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Economic Evaluation of Family Planning Interventions in Low and Middle Income Countries; A Systematic Review

  • Neily Zakiyah ,

    Affiliation Unit of PharmacoTherapy, -Epidemiology & -Economics (PTEE), Department of Pharmacy, University of Groningen, Groningen, The Netherlands

  • Antoinette D. I. van Asselt,

    Affiliations Unit of PharmacoTherapy, -Epidemiology & -Economics (PTEE), Department of Pharmacy, University of Groningen, Groningen, The Netherlands, Unit of Patient Centered Health Technology Assessment, Department of Epidemiology, University Medical Center Groningen, University of Groningen, Groningen, The Netherlands

  • Frank Roijmans,

    Affiliation Unit Training, Consultancy and Projects, i+Solutions, Woerden, The Netherlands

  • Maarten J. Postma

    Affiliations Unit of PharmacoTherapy, -Epidemiology & -Economics (PTEE), Department of Pharmacy, University of Groningen, Groningen, The Netherlands, Unit of Patient Centered Health Technology Assessment, Department of Epidemiology, University Medical Center Groningen, University of Groningen, Groningen, The Netherlands, Institute of Science in Healthy Aging & healthcaRE (SHARE), University Medical Center Groningen, University of Groningen, Groningen, The Netherlands



A significant number of women in low and middle income countries (L-MICs) who need any family planning, experience a lack in access to modern effective methods. This study was conducted to review potential cost effectiveness of scaling up family planning interventions in these regions from the published literatures and assess their implication for policy and future research.

Study design

A systematic review was performed in several electronic databases i.e Medline (Pubmed), Embase, Popline, The National Bureau of Economic Research (NBER), EBSCOHost, and The Cochrane Library. Articles reporting full economic evaluations of strategies to improve family planning interventions in one or more L-MICs, published between 1995 until 2015 were eligible for inclusion. Data was synthesized and analyzed using a narrative approach and the reporting quality of the included studies was assessed using the Consolidated Health Economic Evaluation Reporting Standards (CHEERS) statement.


From 920 references screened, 9 studies were eligible for inclusion. Six references assessed cost effectiveness of improving family planning interventions in one or more L-MICs, while the rest assessed costs and consequences of integrating family planning and HIV services, concerning sub-Saharan Africa. Assembled evidence suggested that improving family planning interventions is cost effective in a variety of L-MICs as measured against accepted international cost effectiveness benchmarks. In areas with high HIV prevalence, integrating family planning and HIV services can be efficient and cost effective; however the evidence is only supported by a very limited number of studies. The major drivers of cost effectiveness were cost of increasing coverage, effectiveness of the interventions and country-specific factors.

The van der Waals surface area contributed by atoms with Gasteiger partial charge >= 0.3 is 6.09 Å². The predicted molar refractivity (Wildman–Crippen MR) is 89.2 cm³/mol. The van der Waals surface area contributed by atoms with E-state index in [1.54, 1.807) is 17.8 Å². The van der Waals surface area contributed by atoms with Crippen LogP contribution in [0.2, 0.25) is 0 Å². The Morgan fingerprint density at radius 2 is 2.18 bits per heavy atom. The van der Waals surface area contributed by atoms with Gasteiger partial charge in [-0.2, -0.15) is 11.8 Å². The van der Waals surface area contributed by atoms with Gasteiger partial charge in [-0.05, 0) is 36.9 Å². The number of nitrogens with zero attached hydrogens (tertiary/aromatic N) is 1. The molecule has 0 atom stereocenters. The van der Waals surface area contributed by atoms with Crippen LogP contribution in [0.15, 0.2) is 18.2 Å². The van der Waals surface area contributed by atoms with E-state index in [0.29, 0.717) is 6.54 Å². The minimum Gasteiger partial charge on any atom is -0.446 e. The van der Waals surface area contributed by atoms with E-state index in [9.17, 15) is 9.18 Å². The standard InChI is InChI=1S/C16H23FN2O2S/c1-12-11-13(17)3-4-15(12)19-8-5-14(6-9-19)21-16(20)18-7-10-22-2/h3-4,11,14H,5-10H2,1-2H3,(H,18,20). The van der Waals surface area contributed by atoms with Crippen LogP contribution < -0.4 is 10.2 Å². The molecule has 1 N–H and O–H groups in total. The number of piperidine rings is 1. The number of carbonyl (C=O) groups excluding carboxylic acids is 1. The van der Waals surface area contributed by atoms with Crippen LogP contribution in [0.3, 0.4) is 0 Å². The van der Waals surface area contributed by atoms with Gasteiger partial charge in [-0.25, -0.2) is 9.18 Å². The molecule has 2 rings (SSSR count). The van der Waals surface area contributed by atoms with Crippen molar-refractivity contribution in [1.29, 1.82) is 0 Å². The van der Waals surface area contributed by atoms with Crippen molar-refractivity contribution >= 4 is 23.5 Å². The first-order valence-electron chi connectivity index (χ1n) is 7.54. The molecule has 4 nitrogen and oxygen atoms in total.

Improving family planning interventions in low and middle income countries appears to be cost-effective. Additional economic evaluation studies with improved reporting quality are necessary to generate further evidence on costs, cost-effectiveness, and affordability, and to support increased funding and investments in family planning programs.


Family planning allows people to attain their desired number of children, which is achieved through the use of effective contraceptive methods [1]. However, despite the decrease of unmet need for family planning globally for the last two decades [2], a significant number of women in low and middle income countries (L-MICs) who need any family planning methods to delay or cease fertility, still experience a lack in access to modern effective methods [1,2]. Ensuring access to family planning services is one of the crucial strategies to ensure the health and well-being of women, as a woman’s abilities to limit, plan and manage her pregnancies have a direct impact on her health outcomes as well as on the outcomes of pregnancies [1].

Unmet need for family planning is associated with a considerable amount of disability-adjusted life years and also one third of maternity-related disease burden [35]. It is estimated that by improving family planning interventions, the risk of maternal death can be decreased as much as 40% [3,6]. This risk can be reduced by preventing high-risk pregnancies in for instance, women of high parities, as well as by preventing pregnancies in those who would otherwise be exposed to unsafe abortion [6]. Additionally, unmet need is especially high among adolescents, migrants, urban slum dwellers, refugees, women in the postpartum period and women with HIV [7,8].